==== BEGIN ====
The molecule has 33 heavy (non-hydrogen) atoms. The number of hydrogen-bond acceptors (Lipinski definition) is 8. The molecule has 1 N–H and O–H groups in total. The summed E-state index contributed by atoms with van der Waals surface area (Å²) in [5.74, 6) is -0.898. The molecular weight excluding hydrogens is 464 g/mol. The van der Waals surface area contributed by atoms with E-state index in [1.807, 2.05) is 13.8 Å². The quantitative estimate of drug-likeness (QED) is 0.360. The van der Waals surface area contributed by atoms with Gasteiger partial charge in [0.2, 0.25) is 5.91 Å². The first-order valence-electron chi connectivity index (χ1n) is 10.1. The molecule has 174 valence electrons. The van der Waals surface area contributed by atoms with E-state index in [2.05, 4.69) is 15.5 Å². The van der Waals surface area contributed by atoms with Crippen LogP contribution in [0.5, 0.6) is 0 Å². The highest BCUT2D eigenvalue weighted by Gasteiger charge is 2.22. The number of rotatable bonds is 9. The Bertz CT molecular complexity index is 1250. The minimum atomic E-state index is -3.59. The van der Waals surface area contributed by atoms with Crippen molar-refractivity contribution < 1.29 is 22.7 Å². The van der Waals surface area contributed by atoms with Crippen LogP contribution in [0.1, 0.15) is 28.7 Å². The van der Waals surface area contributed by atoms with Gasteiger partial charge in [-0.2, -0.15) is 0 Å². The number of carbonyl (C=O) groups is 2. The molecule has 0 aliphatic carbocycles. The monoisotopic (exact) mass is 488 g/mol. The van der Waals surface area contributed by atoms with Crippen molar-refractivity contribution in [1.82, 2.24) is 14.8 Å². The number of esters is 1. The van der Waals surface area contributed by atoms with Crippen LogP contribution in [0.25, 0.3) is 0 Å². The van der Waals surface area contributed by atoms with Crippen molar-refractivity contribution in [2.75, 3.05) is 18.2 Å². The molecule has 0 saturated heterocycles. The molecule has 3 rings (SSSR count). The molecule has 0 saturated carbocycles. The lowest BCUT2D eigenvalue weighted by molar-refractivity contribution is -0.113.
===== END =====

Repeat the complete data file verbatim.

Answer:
The molecule has 33 heavy (non-hydrogen) atoms. The number of hydrogen-bond acceptors (Lipinski definition) is 8. The molecule has 1 N–H and O–H groups in total. The summed E-state index contributed by atoms with van der Waals surface area (Å²) in [5.74, 6) is -0.898. The molecular weight excluding hydrogens is 464 g/mol. The van der Waals surface area contributed by atoms with E-state index in [1.807, 2.05) is 13.8 Å². The quantitative estimate of drug-likeness (QED) is 0.360. The van der Waals surface area contributed by atoms with Gasteiger partial charge in [0.2, 0.25) is 5.91 Å². The first-order valence-electron chi connectivity index (χ1n) is 10.1. The molecule has 174 valence electrons. The van der Waals surface area contributed by atoms with E-state index in [2.05, 4.69) is 15.5 Å². The van der Waals surface area contributed by atoms with Crippen LogP contribution in [0.5, 0.6) is 0 Å². The highest BCUT2D eigenvalue weighted by Gasteiger charge is 2.22. The number of rotatable bonds is 9. The Bertz CT molecular complexity index is 1250. The minimum atomic E-state index is -3.59. The van der Waals surface area contributed by atoms with Crippen molar-refractivity contribution < 1.29 is 22.7 Å². The van der Waals surface area contributed by atoms with Crippen LogP contribution in [0.1, 0.15) is 28.7 Å². The van der Waals surface area contributed by atoms with Gasteiger partial charge in [-0.2, -0.15) is 0 Å². The number of carbonyl (C=O) groups is 2. The molecule has 0 aliphatic carbocycles. The monoisotopic (exact) mass is 488 g/mol. The van der Waals surface area contributed by atoms with Crippen molar-refractivity contribution in [1.82, 2.24) is 14.8 Å². The number of esters is 1. The van der Waals surface area contributed by atoms with Crippen LogP contribution in [0.25, 0.3) is 0 Å². The van der Waals surface area contributed by atoms with Crippen molar-refractivity contribution in [2.75, 3.05) is 18.2 Å². The molecule has 0 saturated heterocycles. The molecule has 3 rings (SSSR count). The molecule has 0 saturated carbocycles. The lowest BCUT2D eigenvalue weighted by molar-refractivity contribution is -0.113.